The Brazilian Bar Association (OAB) filed a request on Monday to impeach President Dilma Rousseff for obstructing justice, fiscal accounting tricks and granting international soccer body FIFA tax-exempt status during the 2014 World Cup.

Rousseff already faces an impeachment process over the alleged manipulation of government accounts that opposition parties maintain helped her win narrow re-election in 2014 by allowing her to boost public spending.

Rousseff supporters tried to physically block the entry of the new impeachment request in the lower house of Congress, shouting the left-wing slogan "Não passaram!" (They shall not pass) while pushing and shoving opponents of the embattled president.

The most serious impeachable offense in the new request is the alleged interference by the president in investigations into the massive Petrobras corruption scandal. It is based on plea bargain testimony by Senator Delcidio Amaral, a key legislative ally for Rousseff before he was arrested in November.

The OAB added the controversial appointment last week to Rousseff's Cabinet of her predecessor and mentor Luiz Inacio Lula da Silva, which the lawyers argued was an illegal move to shield him from prosecution in the Petrobras graft probe. Lula's appointment was suspended pending review by the Supreme Court.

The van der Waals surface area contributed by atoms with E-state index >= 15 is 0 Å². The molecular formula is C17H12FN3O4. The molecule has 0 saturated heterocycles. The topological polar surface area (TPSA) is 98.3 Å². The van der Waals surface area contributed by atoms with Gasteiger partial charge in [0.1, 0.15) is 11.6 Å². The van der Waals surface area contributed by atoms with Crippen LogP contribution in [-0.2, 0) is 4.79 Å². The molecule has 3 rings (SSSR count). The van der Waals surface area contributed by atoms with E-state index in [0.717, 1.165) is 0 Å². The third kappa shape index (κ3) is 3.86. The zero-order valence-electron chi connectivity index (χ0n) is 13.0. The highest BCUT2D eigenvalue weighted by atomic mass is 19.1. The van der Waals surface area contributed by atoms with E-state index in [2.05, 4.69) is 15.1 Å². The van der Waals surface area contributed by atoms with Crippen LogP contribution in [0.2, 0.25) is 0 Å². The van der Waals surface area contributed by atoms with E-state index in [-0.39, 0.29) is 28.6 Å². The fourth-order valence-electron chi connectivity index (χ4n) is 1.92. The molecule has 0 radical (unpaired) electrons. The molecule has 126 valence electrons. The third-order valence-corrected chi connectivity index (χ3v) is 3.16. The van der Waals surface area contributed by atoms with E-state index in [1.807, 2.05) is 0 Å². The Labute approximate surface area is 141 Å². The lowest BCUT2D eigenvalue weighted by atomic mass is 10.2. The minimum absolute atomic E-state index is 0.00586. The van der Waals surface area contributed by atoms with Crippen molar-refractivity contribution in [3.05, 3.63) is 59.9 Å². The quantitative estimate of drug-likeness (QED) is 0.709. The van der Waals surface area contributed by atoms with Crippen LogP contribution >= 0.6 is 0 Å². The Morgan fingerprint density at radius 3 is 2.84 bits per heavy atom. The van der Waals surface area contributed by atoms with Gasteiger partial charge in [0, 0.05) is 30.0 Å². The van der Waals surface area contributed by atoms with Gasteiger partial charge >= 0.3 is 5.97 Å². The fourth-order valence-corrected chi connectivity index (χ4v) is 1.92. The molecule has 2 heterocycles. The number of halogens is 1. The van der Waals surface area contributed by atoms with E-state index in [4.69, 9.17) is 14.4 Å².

The OAB, which represents 1 million lawyers, also listed a complaint that is shared by many Brazilians, that the Rousseff government hurt Brazil's interests by granting FIFA a generous blanket tax exemption when it held the World Cup in Brazil.

The World Cup generated revenues of $4.8 billion for FIFA, against expenses of $2.2 billion, according to FIFA's website.

The new impeachment petition will join a dozen others waiting for consideration by the speaker of the house Eduardo Cunha, a fierce critic of Rousseff who himself is facing corruption charges related to the Petrobras case for allegedly receiving millions in bribes and having undeclared Swiss bank accounts.

Cunha can accept a second bid to impeach the president in tandem with the current process but he is only expected to do so if the first case against Rousseff is defeated.

Rousseff is struggling to save her presidency in the midst of the worst economic recession in a generation and the widening graft investigation that started at state-run oil company Petroleo Brasileiro.

The odds that the country's first woman president will be impeached could rise sharply on Tuesday when her largest coalition partner, the PMDB party, is expected to break with her government.